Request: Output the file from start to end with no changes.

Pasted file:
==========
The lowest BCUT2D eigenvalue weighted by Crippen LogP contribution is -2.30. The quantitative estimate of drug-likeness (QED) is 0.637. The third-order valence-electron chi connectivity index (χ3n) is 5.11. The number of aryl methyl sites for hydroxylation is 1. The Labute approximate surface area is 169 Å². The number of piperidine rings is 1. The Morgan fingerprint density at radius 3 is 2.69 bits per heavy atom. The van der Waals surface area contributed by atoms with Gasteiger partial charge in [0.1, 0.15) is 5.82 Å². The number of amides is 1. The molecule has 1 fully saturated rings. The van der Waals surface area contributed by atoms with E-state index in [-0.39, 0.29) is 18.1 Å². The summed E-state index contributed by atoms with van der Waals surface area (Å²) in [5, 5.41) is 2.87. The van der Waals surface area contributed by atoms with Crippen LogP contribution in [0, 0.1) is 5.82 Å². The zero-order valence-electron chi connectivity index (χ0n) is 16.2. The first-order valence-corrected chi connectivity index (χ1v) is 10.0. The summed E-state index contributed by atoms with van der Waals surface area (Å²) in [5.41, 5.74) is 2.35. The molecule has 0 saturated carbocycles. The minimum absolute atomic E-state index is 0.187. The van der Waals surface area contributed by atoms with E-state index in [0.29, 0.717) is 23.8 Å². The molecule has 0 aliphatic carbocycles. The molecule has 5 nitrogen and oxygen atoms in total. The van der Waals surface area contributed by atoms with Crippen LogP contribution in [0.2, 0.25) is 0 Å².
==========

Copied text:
The lowest BCUT2D eigenvalue weighted by Crippen LogP contribution is -2.30. The quantitative estimate of drug-likeness (QED) is 0.637. The third-order valence-electron chi connectivity index (χ3n) is 5.11. The number of aryl methyl sites for hydroxylation is 1. The Labute approximate surface area is 169 Å². The number of piperidine rings is 1. The Morgan fingerprint density at radius 3 is 2.69 bits per heavy atom. The van der Waals surface area contributed by atoms with Gasteiger partial charge in [0.1, 0.15) is 5.82 Å². The number of amides is 1. The molecule has 1 fully saturated rings. The van der Waals surface area contributed by atoms with E-state index in [-0.39, 0.29) is 18.1 Å². The summed E-state index contributed by atoms with van der Waals surface area (Å²) in [5, 5.41) is 2.87. The van der Waals surface area contributed by atoms with Crippen LogP contribution in [0, 0.1) is 5.82 Å². The zero-order valence-electron chi connectivity index (χ0n) is 16.2. The first-order valence-corrected chi connectivity index (χ1v) is 10.0. The summed E-state index contributed by atoms with van der Waals surface area (Å²) in [5.41, 5.74) is 2.35. The molecule has 0 saturated carbocycles. The minimum absolute atomic E-state index is 0.187. The van der Waals surface area contributed by atoms with E-state index in [0.29, 0.717) is 23.8 Å². The molecule has 0 aliphatic carbocycles. The molecule has 5 nitrogen and oxygen atoms in total. The van der Waals surface area contributed by atoms with Crippen LogP contribution in [0.2, 0.25) is 0 Å².